Breaks Boost Workplace Productivity

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New research conducted by YouGov on behalf of a workplace well-being provider has highlighted lunchtime habits among Australian office workers. The study, which surveyed 1,000 full-time employed Australians aged 18-65, found that 77 percent of office workers skip or work through their lunch break during the average work week. Only 23 percent of workers reported taking their full lunch breaks.
The research revealed that skipping or shortening lunch breaks has negative consequences.
Around 72 percent of office workers stated that they feel less productive when they don’t take their lunch break. The reasons behind this trend include heavy workloads (42 percent of respondents), time constraints (29 percent of respondents), and the cost of lunch options (23 percent of respondents).
Even remote workers were not immune to this concerning trend. The study found that 58 percent of office workers work from home at some point during the week, with 31 percent of them inclined to skip their lunch breaks.
Experts emphasize the impact that skipping breaks can have on overall productivity and employee well-being. It can lead to faster burnout, higher stress levels, reduced workplace performance, impaired mental health, and increased staff turnover. On the other hand, taking breaks has positive effects, with 80 percent of office workers reporting positive feelings when they have taken a break to eat lunch. These positive feelings include feeling energized (27 percent), more productive (23 percent), creative (16 percent) and engaged (12 percent).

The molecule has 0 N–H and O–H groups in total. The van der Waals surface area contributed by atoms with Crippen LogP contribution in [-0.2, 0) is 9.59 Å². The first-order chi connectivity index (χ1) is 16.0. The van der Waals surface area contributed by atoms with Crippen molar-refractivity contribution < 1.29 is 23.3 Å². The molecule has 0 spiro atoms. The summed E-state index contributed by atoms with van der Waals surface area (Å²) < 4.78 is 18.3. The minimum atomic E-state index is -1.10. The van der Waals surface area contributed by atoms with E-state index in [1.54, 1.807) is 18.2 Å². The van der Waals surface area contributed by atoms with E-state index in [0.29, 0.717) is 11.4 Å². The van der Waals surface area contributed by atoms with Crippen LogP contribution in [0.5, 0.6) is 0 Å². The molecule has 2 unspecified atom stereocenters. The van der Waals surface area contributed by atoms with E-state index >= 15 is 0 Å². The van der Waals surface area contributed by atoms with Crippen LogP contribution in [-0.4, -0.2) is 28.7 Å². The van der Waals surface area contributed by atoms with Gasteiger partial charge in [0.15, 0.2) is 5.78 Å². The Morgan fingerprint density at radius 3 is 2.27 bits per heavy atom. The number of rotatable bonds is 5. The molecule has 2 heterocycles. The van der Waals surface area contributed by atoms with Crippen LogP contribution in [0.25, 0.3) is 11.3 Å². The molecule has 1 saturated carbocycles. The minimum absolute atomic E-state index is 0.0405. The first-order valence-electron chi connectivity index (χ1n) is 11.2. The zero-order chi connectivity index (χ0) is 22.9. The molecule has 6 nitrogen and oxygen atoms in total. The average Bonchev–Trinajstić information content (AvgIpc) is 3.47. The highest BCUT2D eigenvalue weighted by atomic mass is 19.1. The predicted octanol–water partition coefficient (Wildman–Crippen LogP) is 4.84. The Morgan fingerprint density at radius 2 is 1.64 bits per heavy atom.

The research also suggests that a negative or toxic workplace culture can contribute to the lack of breaks. Workers may notice their leaders not taking breaks and feel obliged to do the same, especially in highly competitive industries where one’s worth is often measured by how much work one appears to be doing. However, evidence shows that regular breaks enhance employee engagement, job satisfaction, work-life balance, and creativity. Taking a varied and nutritious lunch away from the desk aids digestion, reduces digestive issues, and promotes self-care.
To address this issue, experts recommend planning ahead and scheduling breaks, considering them as an important part of the workday that all employees should prioritize. A comfortable, accessible, and ideally light-filled common area in or outside the workplace can provide employees with a dedicated space to eat lunch.
The research findings have prompted action from Youfoodz, a ready-made meal provider, which aims to increase productivity and overall well-being in Australian offices by delivering deliciously healthy meals and encouraging employees to take a well-deserved lunch break.
In conclusion, the research highlights the importance of regular breaks for productivity and employee well-being. It emphasizes the need for a positive workplace culture that promotes breaks and acknowledges their benefits. Additionally, it suggests that convenient and nutritious food options, such as ready-made meals, can help address the issue of time constraints and lack of food variety during lunch breaks.

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